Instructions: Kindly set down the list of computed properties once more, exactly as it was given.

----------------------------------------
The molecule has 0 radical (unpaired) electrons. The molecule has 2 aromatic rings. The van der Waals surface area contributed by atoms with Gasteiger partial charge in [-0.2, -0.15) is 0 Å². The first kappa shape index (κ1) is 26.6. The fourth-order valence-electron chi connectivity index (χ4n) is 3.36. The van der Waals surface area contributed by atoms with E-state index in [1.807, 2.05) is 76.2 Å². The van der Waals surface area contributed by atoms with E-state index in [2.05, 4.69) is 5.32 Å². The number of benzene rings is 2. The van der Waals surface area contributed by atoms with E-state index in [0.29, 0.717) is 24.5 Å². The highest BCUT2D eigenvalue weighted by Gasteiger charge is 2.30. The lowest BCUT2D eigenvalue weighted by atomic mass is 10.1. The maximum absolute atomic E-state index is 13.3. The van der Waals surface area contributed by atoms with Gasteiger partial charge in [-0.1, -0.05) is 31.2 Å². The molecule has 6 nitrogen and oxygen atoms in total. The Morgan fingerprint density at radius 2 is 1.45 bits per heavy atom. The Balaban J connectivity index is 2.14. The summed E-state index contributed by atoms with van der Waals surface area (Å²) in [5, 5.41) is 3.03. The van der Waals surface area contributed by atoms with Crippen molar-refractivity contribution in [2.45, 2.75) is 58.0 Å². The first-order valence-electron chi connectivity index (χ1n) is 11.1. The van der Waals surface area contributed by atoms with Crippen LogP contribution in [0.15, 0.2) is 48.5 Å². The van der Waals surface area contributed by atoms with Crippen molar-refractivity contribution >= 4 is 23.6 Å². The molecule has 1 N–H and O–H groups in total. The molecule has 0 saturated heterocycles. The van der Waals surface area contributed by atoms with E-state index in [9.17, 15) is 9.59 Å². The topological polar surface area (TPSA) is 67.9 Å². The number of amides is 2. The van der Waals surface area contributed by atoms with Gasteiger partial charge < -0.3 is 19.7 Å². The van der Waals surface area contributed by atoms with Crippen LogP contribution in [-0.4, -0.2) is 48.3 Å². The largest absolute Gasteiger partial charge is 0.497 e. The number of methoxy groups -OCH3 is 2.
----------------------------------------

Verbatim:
The molecule has 0 radical (unpaired) electrons. The molecule has 2 aromatic rings. The van der Waals surface area contributed by atoms with Gasteiger partial charge in [-0.2, -0.15) is 0 Å². The first kappa shape index (κ1) is 26.6. The fourth-order valence-electron chi connectivity index (χ4n) is 3.36. The van der Waals surface area contributed by atoms with E-state index in [1.807, 2.05) is 76.2 Å². The van der Waals surface area contributed by atoms with E-state index in [2.05, 4.69) is 5.32 Å². The number of benzene rings is 2. The van der Waals surface area contributed by atoms with E-state index in [0.29, 0.717) is 24.5 Å². The highest BCUT2D eigenvalue weighted by Gasteiger charge is 2.30. The lowest BCUT2D eigenvalue weighted by atomic mass is 10.1. The maximum absolute atomic E-state index is 13.3. The van der Waals surface area contributed by atoms with Gasteiger partial charge in [-0.1, -0.05) is 31.2 Å². The molecule has 6 nitrogen and oxygen atoms in total. The Morgan fingerprint density at radius 2 is 1.45 bits per heavy atom. The Balaban J connectivity index is 2.14. The summed E-state index contributed by atoms with van der Waals surface area (Å²) in [5, 5.41) is 3.03. The van der Waals surface area contributed by atoms with Crippen molar-refractivity contribution in [2.45, 2.75) is 58.0 Å². The first-order valence-electron chi connectivity index (χ1n) is 11.1. The van der Waals surface area contributed by atoms with Crippen LogP contribution in [0.15, 0.2) is 48.5 Å². The van der Waals surface area contributed by atoms with Crippen molar-refractivity contribution >= 4 is 23.6 Å². The molecule has 1 N–H and O–H groups in total. The molecule has 0 saturated heterocycles. The van der Waals surface area contributed by atoms with E-state index in [9.17, 15) is 9.59 Å². The topological polar surface area (TPSA) is 67.9 Å². The number of amides is 2. The van der Waals surface area contributed by atoms with Gasteiger partial charge < -0.3 is 19.7 Å². The van der Waals surface area contributed by atoms with Crippen LogP contribution in [-0.4, -0.2) is 48.3 Å². The largest absolute Gasteiger partial charge is 0.497 e. The number of methoxy groups -OCH3 is 2.